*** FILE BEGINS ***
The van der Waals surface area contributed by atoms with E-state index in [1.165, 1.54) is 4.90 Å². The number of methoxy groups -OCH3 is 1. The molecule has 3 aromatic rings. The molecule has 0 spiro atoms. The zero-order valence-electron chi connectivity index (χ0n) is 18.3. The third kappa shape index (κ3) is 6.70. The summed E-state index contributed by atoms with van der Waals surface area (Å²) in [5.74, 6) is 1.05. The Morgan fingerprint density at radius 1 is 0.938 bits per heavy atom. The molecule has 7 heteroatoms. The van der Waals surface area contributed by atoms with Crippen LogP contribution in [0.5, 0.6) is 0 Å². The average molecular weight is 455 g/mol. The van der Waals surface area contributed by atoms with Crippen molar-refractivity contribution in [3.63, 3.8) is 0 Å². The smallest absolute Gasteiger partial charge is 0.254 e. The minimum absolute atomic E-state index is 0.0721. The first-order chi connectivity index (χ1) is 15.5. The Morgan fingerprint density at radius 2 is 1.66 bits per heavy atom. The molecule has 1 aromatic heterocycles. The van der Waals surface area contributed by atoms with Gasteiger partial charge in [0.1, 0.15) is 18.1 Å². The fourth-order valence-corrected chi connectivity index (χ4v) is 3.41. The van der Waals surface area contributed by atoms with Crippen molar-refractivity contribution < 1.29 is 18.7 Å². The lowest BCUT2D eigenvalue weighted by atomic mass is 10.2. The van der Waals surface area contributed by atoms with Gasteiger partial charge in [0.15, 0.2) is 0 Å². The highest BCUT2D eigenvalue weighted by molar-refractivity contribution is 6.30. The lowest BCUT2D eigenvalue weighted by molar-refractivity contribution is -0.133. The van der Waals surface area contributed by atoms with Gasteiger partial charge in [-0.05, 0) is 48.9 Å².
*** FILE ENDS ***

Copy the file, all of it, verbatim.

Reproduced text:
The van der Waals surface area contributed by atoms with E-state index in [1.165, 1.54) is 4.90 Å². The number of methoxy groups -OCH3 is 1. The molecule has 3 aromatic rings. The molecule has 0 spiro atoms. The zero-order valence-electron chi connectivity index (χ0n) is 18.3. The third kappa shape index (κ3) is 6.70. The summed E-state index contributed by atoms with van der Waals surface area (Å²) in [5.74, 6) is 1.05. The Morgan fingerprint density at radius 1 is 0.938 bits per heavy atom. The molecule has 7 heteroatoms. The van der Waals surface area contributed by atoms with Crippen LogP contribution in [0.5, 0.6) is 0 Å². The average molecular weight is 455 g/mol. The van der Waals surface area contributed by atoms with Crippen molar-refractivity contribution in [3.63, 3.8) is 0 Å². The smallest absolute Gasteiger partial charge is 0.254 e. The minimum absolute atomic E-state index is 0.0721. The first-order chi connectivity index (χ1) is 15.5. The Morgan fingerprint density at radius 2 is 1.66 bits per heavy atom. The molecule has 1 aromatic heterocycles. The van der Waals surface area contributed by atoms with Gasteiger partial charge in [0.1, 0.15) is 18.1 Å². The fourth-order valence-corrected chi connectivity index (χ4v) is 3.41. The van der Waals surface area contributed by atoms with Crippen molar-refractivity contribution < 1.29 is 18.7 Å². The lowest BCUT2D eigenvalue weighted by atomic mass is 10.2. The van der Waals surface area contributed by atoms with Gasteiger partial charge in [0.15, 0.2) is 0 Å². The highest BCUT2D eigenvalue weighted by molar-refractivity contribution is 6.30. The lowest BCUT2D eigenvalue weighted by molar-refractivity contribution is -0.133. The van der Waals surface area contributed by atoms with Gasteiger partial charge in [-0.05, 0) is 48.9 Å².